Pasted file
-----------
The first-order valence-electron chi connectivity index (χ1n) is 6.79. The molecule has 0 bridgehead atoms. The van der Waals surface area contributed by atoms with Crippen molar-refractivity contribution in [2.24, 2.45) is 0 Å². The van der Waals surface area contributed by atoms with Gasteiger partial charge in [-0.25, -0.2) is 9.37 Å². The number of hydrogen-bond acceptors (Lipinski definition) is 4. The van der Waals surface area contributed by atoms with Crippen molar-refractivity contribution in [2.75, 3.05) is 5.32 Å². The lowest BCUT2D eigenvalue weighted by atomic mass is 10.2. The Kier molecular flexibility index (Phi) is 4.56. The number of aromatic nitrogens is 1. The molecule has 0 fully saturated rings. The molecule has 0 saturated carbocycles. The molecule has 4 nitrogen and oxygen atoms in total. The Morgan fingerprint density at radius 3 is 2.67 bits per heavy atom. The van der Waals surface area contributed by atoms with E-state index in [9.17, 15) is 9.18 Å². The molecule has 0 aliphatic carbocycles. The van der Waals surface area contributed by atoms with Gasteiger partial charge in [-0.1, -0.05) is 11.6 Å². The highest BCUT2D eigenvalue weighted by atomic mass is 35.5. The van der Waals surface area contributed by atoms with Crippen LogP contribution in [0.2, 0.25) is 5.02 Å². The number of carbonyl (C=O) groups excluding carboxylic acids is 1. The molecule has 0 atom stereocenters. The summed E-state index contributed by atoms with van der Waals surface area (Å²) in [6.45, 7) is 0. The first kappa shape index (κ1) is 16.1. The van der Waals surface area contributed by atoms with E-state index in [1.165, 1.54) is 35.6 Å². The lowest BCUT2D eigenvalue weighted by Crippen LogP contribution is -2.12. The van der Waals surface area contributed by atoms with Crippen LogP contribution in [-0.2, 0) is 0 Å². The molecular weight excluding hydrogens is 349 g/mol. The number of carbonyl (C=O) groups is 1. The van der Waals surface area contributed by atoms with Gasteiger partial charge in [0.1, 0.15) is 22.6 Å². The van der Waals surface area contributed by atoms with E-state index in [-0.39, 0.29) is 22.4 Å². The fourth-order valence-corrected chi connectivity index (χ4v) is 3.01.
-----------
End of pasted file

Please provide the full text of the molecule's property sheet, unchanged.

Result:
The first-order valence-electron chi connectivity index (χ1n) is 6.79. The molecule has 0 bridgehead atoms. The van der Waals surface area contributed by atoms with Crippen molar-refractivity contribution in [2.24, 2.45) is 0 Å². The van der Waals surface area contributed by atoms with Gasteiger partial charge in [-0.25, -0.2) is 9.37 Å². The number of hydrogen-bond acceptors (Lipinski definition) is 4. The van der Waals surface area contributed by atoms with Crippen molar-refractivity contribution in [2.75, 3.05) is 5.32 Å². The lowest BCUT2D eigenvalue weighted by atomic mass is 10.2. The Kier molecular flexibility index (Phi) is 4.56. The number of aromatic nitrogens is 1. The molecule has 0 fully saturated rings. The molecule has 0 saturated carbocycles. The molecule has 4 nitrogen and oxygen atoms in total. The Morgan fingerprint density at radius 3 is 2.67 bits per heavy atom. The van der Waals surface area contributed by atoms with E-state index in [9.17, 15) is 9.18 Å². The molecule has 0 aliphatic carbocycles. The van der Waals surface area contributed by atoms with Gasteiger partial charge in [-0.1, -0.05) is 11.6 Å². The highest BCUT2D eigenvalue weighted by atomic mass is 35.5. The van der Waals surface area contributed by atoms with Crippen LogP contribution in [0.2, 0.25) is 5.02 Å². The number of carbonyl (C=O) groups excluding carboxylic acids is 1. The molecule has 0 atom stereocenters. The summed E-state index contributed by atoms with van der Waals surface area (Å²) in [6.45, 7) is 0. The first kappa shape index (κ1) is 16.1. The van der Waals surface area contributed by atoms with E-state index in [1.165, 1.54) is 35.6 Å². The lowest BCUT2D eigenvalue weighted by Crippen LogP contribution is -2.12. The van der Waals surface area contributed by atoms with Crippen LogP contribution in [-0.2, 0) is 0 Å². The molecular weight excluding hydrogens is 349 g/mol. The number of carbonyl (C=O) groups is 1. The van der Waals surface area contributed by atoms with Gasteiger partial charge in [0.1, 0.15) is 22.6 Å². The van der Waals surface area contributed by atoms with E-state index in [-0.39, 0.29) is 22.4 Å². The fourth-order valence-corrected chi connectivity index (χ4v) is 3.01.